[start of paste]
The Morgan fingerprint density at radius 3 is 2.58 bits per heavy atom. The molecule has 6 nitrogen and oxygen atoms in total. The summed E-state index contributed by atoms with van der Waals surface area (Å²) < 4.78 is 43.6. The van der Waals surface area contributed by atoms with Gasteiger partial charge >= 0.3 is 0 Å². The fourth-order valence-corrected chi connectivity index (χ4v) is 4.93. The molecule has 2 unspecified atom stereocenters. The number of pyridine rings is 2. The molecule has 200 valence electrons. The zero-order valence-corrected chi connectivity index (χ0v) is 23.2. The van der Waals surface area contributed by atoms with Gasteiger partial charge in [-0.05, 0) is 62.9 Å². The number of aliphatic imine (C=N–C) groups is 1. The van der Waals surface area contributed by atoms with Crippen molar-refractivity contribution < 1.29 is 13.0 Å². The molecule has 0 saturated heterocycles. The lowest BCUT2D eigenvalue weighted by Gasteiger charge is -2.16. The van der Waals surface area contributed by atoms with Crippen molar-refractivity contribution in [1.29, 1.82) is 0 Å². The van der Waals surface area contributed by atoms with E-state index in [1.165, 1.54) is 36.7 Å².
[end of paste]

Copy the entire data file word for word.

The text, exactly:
The Morgan fingerprint density at radius 3 is 2.58 bits per heavy atom. The molecule has 6 nitrogen and oxygen atoms in total. The summed E-state index contributed by atoms with van der Waals surface area (Å²) < 4.78 is 43.6. The van der Waals surface area contributed by atoms with Gasteiger partial charge >= 0.3 is 0 Å². The fourth-order valence-corrected chi connectivity index (χ4v) is 4.93. The molecule has 2 unspecified atom stereocenters. The number of pyridine rings is 2. The molecule has 200 valence electrons. The zero-order valence-corrected chi connectivity index (χ0v) is 23.2. The van der Waals surface area contributed by atoms with Gasteiger partial charge in [-0.05, 0) is 62.9 Å². The number of aliphatic imine (C=N–C) groups is 1. The van der Waals surface area contributed by atoms with Crippen molar-refractivity contribution < 1.29 is 13.0 Å². The molecule has 0 saturated heterocycles. The lowest BCUT2D eigenvalue weighted by Gasteiger charge is -2.16. The van der Waals surface area contributed by atoms with Crippen molar-refractivity contribution in [1.29, 1.82) is 0 Å². The van der Waals surface area contributed by atoms with E-state index in [1.165, 1.54) is 36.7 Å².